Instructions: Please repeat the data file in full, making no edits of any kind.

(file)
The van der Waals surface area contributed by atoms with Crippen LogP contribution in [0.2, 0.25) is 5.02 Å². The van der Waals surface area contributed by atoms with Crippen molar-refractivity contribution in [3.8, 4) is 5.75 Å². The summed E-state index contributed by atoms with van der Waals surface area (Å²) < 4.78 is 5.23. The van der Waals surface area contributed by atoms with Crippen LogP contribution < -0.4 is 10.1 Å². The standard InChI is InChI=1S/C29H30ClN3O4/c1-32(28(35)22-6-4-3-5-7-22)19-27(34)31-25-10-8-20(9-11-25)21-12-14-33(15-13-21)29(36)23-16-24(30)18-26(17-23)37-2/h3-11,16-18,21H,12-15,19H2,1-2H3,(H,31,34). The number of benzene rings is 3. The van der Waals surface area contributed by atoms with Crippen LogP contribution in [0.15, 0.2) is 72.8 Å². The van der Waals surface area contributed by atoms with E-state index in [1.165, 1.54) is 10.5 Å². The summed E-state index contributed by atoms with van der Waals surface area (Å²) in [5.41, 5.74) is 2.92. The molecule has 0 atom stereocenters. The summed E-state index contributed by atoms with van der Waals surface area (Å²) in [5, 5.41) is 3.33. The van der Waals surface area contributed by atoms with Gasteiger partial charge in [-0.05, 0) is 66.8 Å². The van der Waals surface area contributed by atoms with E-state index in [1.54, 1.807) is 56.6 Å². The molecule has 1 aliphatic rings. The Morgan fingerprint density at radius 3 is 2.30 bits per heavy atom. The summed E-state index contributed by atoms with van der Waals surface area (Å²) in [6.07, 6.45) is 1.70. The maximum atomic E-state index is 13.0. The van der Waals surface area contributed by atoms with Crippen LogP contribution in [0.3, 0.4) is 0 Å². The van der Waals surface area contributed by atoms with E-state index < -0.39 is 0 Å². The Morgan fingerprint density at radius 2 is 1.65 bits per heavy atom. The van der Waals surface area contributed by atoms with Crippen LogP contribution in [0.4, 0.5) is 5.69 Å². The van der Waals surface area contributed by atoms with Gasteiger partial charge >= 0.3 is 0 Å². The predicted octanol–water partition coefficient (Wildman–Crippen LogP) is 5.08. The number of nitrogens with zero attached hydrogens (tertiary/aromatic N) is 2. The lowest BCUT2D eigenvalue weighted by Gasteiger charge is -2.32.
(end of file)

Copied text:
The van der Waals surface area contributed by atoms with Crippen LogP contribution in [0.2, 0.25) is 5.02 Å². The van der Waals surface area contributed by atoms with Crippen molar-refractivity contribution in [3.8, 4) is 5.75 Å². The summed E-state index contributed by atoms with van der Waals surface area (Å²) < 4.78 is 5.23. The van der Waals surface area contributed by atoms with Crippen LogP contribution < -0.4 is 10.1 Å². The standard InChI is InChI=1S/C29H30ClN3O4/c1-32(28(35)22-6-4-3-5-7-22)19-27(34)31-25-10-8-20(9-11-25)21-12-14-33(15-13-21)29(36)23-16-24(30)18-26(17-23)37-2/h3-11,16-18,21H,12-15,19H2,1-2H3,(H,31,34). The number of benzene rings is 3. The van der Waals surface area contributed by atoms with Crippen LogP contribution in [0.15, 0.2) is 72.8 Å². The van der Waals surface area contributed by atoms with E-state index in [1.165, 1.54) is 10.5 Å². The summed E-state index contributed by atoms with van der Waals surface area (Å²) in [5.41, 5.74) is 2.92. The molecule has 0 atom stereocenters. The summed E-state index contributed by atoms with van der Waals surface area (Å²) in [5, 5.41) is 3.33. The van der Waals surface area contributed by atoms with Gasteiger partial charge in [-0.05, 0) is 66.8 Å². The van der Waals surface area contributed by atoms with E-state index in [1.54, 1.807) is 56.6 Å². The molecule has 1 aliphatic rings. The Morgan fingerprint density at radius 3 is 2.30 bits per heavy atom. The summed E-state index contributed by atoms with van der Waals surface area (Å²) in [6.07, 6.45) is 1.70. The maximum atomic E-state index is 13.0. The van der Waals surface area contributed by atoms with Crippen LogP contribution in [0.3, 0.4) is 0 Å². The van der Waals surface area contributed by atoms with E-state index < -0.39 is 0 Å². The Morgan fingerprint density at radius 2 is 1.65 bits per heavy atom. The van der Waals surface area contributed by atoms with Crippen LogP contribution in [0.4, 0.5) is 5.69 Å². The van der Waals surface area contributed by atoms with Gasteiger partial charge >= 0.3 is 0 Å². The predicted octanol–water partition coefficient (Wildman–Crippen LogP) is 5.08. The number of nitrogens with zero attached hydrogens (tertiary/aromatic N) is 2. The lowest BCUT2D eigenvalue weighted by Gasteiger charge is -2.32.